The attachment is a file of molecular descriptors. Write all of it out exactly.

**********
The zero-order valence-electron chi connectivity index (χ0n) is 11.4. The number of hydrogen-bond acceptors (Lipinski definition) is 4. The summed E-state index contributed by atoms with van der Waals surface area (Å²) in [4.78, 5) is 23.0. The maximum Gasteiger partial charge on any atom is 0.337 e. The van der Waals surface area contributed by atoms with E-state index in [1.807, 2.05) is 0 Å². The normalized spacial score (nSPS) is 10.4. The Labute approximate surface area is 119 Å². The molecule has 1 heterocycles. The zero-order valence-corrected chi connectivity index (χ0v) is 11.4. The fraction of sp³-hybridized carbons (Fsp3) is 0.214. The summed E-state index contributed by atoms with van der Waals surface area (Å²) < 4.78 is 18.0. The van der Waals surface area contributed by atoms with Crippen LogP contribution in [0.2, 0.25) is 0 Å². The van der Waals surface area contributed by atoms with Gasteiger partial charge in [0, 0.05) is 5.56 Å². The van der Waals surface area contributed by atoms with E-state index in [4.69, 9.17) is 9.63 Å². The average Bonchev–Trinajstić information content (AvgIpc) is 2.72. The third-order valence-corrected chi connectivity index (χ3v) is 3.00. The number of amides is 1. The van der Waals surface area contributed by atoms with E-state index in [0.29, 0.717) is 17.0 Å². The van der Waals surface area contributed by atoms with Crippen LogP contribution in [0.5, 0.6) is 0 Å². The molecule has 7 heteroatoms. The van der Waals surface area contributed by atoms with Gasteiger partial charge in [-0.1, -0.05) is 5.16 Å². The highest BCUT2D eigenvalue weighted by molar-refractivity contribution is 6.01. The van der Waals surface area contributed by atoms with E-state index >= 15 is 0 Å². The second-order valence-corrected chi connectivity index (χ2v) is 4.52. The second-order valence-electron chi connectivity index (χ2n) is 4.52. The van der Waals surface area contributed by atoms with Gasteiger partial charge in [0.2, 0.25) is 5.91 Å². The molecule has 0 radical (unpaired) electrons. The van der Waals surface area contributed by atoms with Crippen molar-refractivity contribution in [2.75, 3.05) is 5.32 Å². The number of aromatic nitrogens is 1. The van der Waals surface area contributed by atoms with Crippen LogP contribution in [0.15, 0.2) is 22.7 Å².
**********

The zero-order valence-electron chi connectivity index (χ0n) is 11.4. The number of hydrogen-bond acceptors (Lipinski definition) is 4. The summed E-state index contributed by atoms with van der Waals surface area (Å²) in [4.78, 5) is 23.0. The maximum Gasteiger partial charge on any atom is 0.337 e. The van der Waals surface area contributed by atoms with E-state index in [1.807, 2.05) is 0 Å². The normalized spacial score (nSPS) is 10.4. The Labute approximate surface area is 119 Å². The molecule has 1 heterocycles. The zero-order valence-corrected chi connectivity index (χ0v) is 11.4. The fraction of sp³-hybridized carbons (Fsp3) is 0.214. The summed E-state index contributed by atoms with van der Waals surface area (Å²) < 4.78 is 18.0. The van der Waals surface area contributed by atoms with Crippen LogP contribution in [0.2, 0.25) is 0 Å². The van der Waals surface area contributed by atoms with Gasteiger partial charge in [0, 0.05) is 5.56 Å². The van der Waals surface area contributed by atoms with E-state index in [4.69, 9.17) is 9.63 Å². The average Bonchev–Trinajstić information content (AvgIpc) is 2.72. The third-order valence-corrected chi connectivity index (χ3v) is 3.00. The number of amides is 1. The van der Waals surface area contributed by atoms with E-state index in [0.29, 0.717) is 17.0 Å². The van der Waals surface area contributed by atoms with Crippen LogP contribution in [0.5, 0.6) is 0 Å². The molecule has 7 heteroatoms. The van der Waals surface area contributed by atoms with Gasteiger partial charge in [-0.1, -0.05) is 5.16 Å². The highest BCUT2D eigenvalue weighted by molar-refractivity contribution is 6.01. The van der Waals surface area contributed by atoms with E-state index >= 15 is 0 Å². The second-order valence-corrected chi connectivity index (χ2v) is 4.52. The second-order valence-electron chi connectivity index (χ2n) is 4.52. The van der Waals surface area contributed by atoms with Gasteiger partial charge in [0.2, 0.25) is 5.91 Å². The molecule has 0 radical (unpaired) electrons. The van der Waals surface area contributed by atoms with Crippen molar-refractivity contribution in [2.75, 3.05) is 5.32 Å². The number of aromatic nitrogens is 1. The van der Waals surface area contributed by atoms with Crippen LogP contribution in [0.15, 0.2) is 22.7 Å².